One approach to prevent cryptococcal meningitis is called “targeted screening.” Research suggests that C. neoformans is able to live in the body undetected, especially when a person’s immune system is weaker than normal. In a targeted screening program, a simple blood test is used to detect cryptococcal antigen (an indicator of cryptococcal infection) in HIV-infected patients before they begin taking antiretroviral treatment (ART). A patient who tests positive for cryptococcal antigen can take fluconazole, an antifungal medication, to fight off the silent fungal infection and prevent it from developing into life-threatening meningitis.

CDC is assisting areas of the world where the prevalence of cryptococcal infections is high, such as sub-Saharan Africa and Southeast Asia, to prevent deaths from cryptococcal infections by helping implement targeted screening programs to detect early cryptococcal disease in HIV-infected persons. Because many of the countries in these areas of the world often don’t have the resources needed to detect Cryptococcus as the underlying cause of meningitis, CDC is also helping these countries build their laboratory capacity. Early identification of cryptococcal-infected patients in resource-limited settings may lead to more timely treatment, reduced mortality due to cryptococcal meningitis, and overall improved quality of life.

Sources of C. neoformans

Where does C. neoformans live?

C. neoformans lives in the environment throughout the world. The fungus is typically found in soil, on decaying wood, in tree hollows, or in bird droppings.

How does someone get a C. neoformans infection?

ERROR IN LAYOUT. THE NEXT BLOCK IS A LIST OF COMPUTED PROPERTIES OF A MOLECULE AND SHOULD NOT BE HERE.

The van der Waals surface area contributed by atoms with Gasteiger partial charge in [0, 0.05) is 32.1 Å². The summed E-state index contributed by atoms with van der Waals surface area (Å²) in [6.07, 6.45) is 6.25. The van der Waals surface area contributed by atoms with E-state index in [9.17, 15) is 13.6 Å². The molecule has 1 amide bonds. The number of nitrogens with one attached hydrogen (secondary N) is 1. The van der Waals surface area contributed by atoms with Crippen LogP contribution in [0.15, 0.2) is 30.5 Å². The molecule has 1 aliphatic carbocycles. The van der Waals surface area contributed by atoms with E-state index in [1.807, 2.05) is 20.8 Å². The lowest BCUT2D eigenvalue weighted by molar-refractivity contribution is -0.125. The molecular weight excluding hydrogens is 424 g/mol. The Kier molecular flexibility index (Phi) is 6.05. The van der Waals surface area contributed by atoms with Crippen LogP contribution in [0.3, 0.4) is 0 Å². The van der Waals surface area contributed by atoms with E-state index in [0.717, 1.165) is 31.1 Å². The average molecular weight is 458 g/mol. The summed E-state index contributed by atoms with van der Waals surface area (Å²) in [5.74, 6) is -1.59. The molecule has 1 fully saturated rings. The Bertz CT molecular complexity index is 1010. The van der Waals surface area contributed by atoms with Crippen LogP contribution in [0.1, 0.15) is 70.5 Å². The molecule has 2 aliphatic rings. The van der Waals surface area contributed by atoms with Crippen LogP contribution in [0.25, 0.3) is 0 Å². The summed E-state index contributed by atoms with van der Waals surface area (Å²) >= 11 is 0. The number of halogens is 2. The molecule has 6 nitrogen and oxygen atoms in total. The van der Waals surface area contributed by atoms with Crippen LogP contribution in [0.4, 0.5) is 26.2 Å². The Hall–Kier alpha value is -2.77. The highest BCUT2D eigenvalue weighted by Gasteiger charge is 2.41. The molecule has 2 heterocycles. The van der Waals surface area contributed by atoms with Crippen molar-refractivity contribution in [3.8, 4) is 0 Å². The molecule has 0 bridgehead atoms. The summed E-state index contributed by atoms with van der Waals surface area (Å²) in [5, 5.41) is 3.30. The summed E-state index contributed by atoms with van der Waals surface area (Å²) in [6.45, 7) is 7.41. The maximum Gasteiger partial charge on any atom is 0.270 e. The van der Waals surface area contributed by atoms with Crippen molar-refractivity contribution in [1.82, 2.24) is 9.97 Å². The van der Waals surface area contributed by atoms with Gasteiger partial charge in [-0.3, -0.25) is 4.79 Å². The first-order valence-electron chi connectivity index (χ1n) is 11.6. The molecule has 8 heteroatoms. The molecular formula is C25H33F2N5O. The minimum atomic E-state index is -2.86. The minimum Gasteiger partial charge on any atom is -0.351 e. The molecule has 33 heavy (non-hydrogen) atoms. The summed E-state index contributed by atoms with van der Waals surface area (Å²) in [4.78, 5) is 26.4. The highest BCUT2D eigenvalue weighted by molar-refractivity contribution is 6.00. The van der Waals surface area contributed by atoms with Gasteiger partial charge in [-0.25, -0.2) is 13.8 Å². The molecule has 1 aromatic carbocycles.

C. neoformans infections are not contagious. Humans and animals can get the infection after inhaling the microscopic fungus from the environment. Some research suggests that people may be exposed to C. neoformans in the environment when they are children.3 Most people who breathe in C. neoformans never get sick from it. However, in people who have weakened immune systems, C. neoformans can stay hidden in the body and cause infection later when the immune system becomes too weak to fight it off.

Diagnosis and Testing for C. neoformans Infection

This 800X magnification photomicrograph shows a sample of lung tissue infected with Cryptococcus fungal organisms.

Your healthcare provider may take a sample of blood to test for cryptococcal antigen.

How is a C. neoformans infection diagnosed?

Healthcare providers rely on your medical history, symptoms, physical examinations, and laboratory tests to diagnose a C. neoformans infection.

Your healthcare provider will take a sample of tissue or body fluid (such as blood, cerebrospinal fluid, or sputum) and send the sample to a laboratory to be examined under a microscope, tested with an antigen test, or cultured. Your healthcare provider may also perform tests such as a chest x-ray or CT scan of your lungs, brain, or other parts of the body.

Treatment for C. neoformans Infection

How are C. neoformans infections treated?

People who have C. neoformans infection need to take prescription antifungal medication for at least 6 months, often longer. The type of treatment usually depends on the severity of the infection and the parts of the body that are affected.

  • For people who have asymptomatic infections (e.g., diagnosed via targeted screening) or mild-to-moderate pulmonary infections, the treatment is usually fluconazole.
  • For people who have severe lung infections or infections in the central nervous system (brain and spinal cord), the recommended initial treatment is amphotericin B in combination with flucytosine. After that, patients usually need to take fluconazole for an extended time to clear the infection.

The type, dose, and duration of antifungal treatment may differ for certain groups of people, such as pregnant women, children, and people in resource-limited settings. Some people may also need surgery to remove fungal growths (cryptococcomas).